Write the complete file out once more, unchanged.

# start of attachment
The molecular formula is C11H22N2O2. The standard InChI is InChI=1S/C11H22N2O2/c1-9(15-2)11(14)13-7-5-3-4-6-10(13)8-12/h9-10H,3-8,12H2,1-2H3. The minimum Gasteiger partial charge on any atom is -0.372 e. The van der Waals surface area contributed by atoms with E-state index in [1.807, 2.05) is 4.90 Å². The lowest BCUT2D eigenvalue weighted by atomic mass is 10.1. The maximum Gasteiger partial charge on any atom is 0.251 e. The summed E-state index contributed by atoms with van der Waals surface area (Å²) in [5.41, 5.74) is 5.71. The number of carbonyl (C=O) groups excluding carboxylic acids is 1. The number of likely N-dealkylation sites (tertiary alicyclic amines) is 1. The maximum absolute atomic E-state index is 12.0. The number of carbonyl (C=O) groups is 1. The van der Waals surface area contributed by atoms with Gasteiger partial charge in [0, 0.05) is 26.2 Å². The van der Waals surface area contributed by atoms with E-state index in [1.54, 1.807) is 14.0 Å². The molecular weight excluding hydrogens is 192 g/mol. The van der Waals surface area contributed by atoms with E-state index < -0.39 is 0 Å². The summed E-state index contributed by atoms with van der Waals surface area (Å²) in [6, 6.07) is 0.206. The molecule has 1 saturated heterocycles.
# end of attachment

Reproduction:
The molecular formula is C11H22N2O2. The standard InChI is InChI=1S/C11H22N2O2/c1-9(15-2)11(14)13-7-5-3-4-6-10(13)8-12/h9-10H,3-8,12H2,1-2H3. The minimum Gasteiger partial charge on any atom is -0.372 e. The van der Waals surface area contributed by atoms with E-state index in [1.807, 2.05) is 4.90 Å². The lowest BCUT2D eigenvalue weighted by atomic mass is 10.1. The maximum Gasteiger partial charge on any atom is 0.251 e. The summed E-state index contributed by atoms with van der Waals surface area (Å²) in [5.41, 5.74) is 5.71. The number of carbonyl (C=O) groups excluding carboxylic acids is 1. The number of likely N-dealkylation sites (tertiary alicyclic amines) is 1. The maximum absolute atomic E-state index is 12.0. The number of carbonyl (C=O) groups is 1. The van der Waals surface area contributed by atoms with Gasteiger partial charge in [0, 0.05) is 26.2 Å². The van der Waals surface area contributed by atoms with E-state index in [1.54, 1.807) is 14.0 Å². The molecular weight excluding hydrogens is 192 g/mol. The van der Waals surface area contributed by atoms with E-state index < -0.39 is 0 Å². The summed E-state index contributed by atoms with van der Waals surface area (Å²) in [6, 6.07) is 0.206. The molecule has 1 saturated heterocycles.